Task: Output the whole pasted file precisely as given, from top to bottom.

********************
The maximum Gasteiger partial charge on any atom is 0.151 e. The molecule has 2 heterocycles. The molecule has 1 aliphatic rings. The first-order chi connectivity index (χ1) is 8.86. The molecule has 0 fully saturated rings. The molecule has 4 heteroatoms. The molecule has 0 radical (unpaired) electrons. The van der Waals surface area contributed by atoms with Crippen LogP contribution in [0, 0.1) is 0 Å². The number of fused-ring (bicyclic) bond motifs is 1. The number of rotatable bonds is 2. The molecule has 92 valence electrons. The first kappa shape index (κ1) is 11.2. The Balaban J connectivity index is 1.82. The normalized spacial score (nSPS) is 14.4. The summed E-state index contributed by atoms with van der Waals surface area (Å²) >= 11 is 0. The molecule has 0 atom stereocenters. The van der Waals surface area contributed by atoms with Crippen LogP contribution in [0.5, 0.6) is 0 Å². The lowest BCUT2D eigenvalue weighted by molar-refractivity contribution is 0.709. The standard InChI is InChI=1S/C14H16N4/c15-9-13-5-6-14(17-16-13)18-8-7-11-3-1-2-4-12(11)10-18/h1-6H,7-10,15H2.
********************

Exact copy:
The maximum Gasteiger partial charge on any atom is 0.151 e. The molecule has 2 heterocycles. The molecule has 1 aliphatic rings. The first-order chi connectivity index (χ1) is 8.86. The molecule has 0 fully saturated rings. The molecule has 4 heteroatoms. The molecule has 0 radical (unpaired) electrons. The van der Waals surface area contributed by atoms with Crippen LogP contribution in [0, 0.1) is 0 Å². The number of fused-ring (bicyclic) bond motifs is 1. The number of rotatable bonds is 2. The molecule has 92 valence electrons. The first kappa shape index (κ1) is 11.2. The Balaban J connectivity index is 1.82. The normalized spacial score (nSPS) is 14.4. The summed E-state index contributed by atoms with van der Waals surface area (Å²) >= 11 is 0. The molecule has 0 atom stereocenters. The van der Waals surface area contributed by atoms with Crippen LogP contribution in [0.5, 0.6) is 0 Å². The lowest BCUT2D eigenvalue weighted by molar-refractivity contribution is 0.709. The standard InChI is InChI=1S/C14H16N4/c15-9-13-5-6-14(17-16-13)18-8-7-11-3-1-2-4-12(11)10-18/h1-6H,7-10,15H2.